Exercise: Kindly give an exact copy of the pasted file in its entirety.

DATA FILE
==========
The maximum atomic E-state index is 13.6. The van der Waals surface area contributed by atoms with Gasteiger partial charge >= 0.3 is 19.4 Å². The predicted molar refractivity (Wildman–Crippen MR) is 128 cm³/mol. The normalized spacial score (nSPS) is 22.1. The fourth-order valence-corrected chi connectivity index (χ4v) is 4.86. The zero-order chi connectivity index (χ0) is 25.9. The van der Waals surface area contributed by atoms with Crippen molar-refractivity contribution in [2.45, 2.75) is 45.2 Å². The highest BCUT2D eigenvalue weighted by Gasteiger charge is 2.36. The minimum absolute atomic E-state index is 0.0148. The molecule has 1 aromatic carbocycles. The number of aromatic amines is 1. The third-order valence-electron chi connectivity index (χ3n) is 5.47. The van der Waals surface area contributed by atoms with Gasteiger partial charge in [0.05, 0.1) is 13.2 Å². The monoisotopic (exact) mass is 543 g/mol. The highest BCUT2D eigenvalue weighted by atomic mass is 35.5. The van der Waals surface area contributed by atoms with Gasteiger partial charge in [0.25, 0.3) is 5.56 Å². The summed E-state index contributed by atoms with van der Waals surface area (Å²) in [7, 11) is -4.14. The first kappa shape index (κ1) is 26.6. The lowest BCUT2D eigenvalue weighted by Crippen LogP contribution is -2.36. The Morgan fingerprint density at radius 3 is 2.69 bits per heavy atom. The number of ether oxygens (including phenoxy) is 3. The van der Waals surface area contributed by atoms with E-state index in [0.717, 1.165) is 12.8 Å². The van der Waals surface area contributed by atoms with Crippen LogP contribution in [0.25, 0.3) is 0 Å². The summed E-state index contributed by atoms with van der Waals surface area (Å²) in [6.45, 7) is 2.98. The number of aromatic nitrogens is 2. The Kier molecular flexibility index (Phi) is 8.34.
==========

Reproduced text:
The maximum atomic E-state index is 13.6. The van der Waals surface area contributed by atoms with Gasteiger partial charge >= 0.3 is 19.4 Å². The predicted molar refractivity (Wildman–Crippen MR) is 128 cm³/mol. The normalized spacial score (nSPS) is 22.1. The fourth-order valence-corrected chi connectivity index (χ4v) is 4.86. The zero-order chi connectivity index (χ0) is 25.9. The van der Waals surface area contributed by atoms with Crippen molar-refractivity contribution in [2.45, 2.75) is 45.2 Å². The highest BCUT2D eigenvalue weighted by Gasteiger charge is 2.36. The minimum absolute atomic E-state index is 0.0148. The molecule has 1 aromatic carbocycles. The number of aromatic amines is 1. The third-order valence-electron chi connectivity index (χ3n) is 5.47. The van der Waals surface area contributed by atoms with Gasteiger partial charge in [0.05, 0.1) is 13.2 Å². The monoisotopic (exact) mass is 543 g/mol. The highest BCUT2D eigenvalue weighted by atomic mass is 35.5. The van der Waals surface area contributed by atoms with Gasteiger partial charge in [0.25, 0.3) is 5.56 Å². The summed E-state index contributed by atoms with van der Waals surface area (Å²) in [7, 11) is -4.14. The first kappa shape index (κ1) is 26.6. The lowest BCUT2D eigenvalue weighted by Crippen LogP contribution is -2.36. The Morgan fingerprint density at radius 3 is 2.69 bits per heavy atom. The number of ether oxygens (including phenoxy) is 3. The van der Waals surface area contributed by atoms with E-state index in [0.717, 1.165) is 12.8 Å². The van der Waals surface area contributed by atoms with Crippen LogP contribution in [0.25, 0.3) is 0 Å². The summed E-state index contributed by atoms with van der Waals surface area (Å²) in [6.45, 7) is 2.98. The number of aromatic nitrogens is 2. The Kier molecular flexibility index (Phi) is 8.34.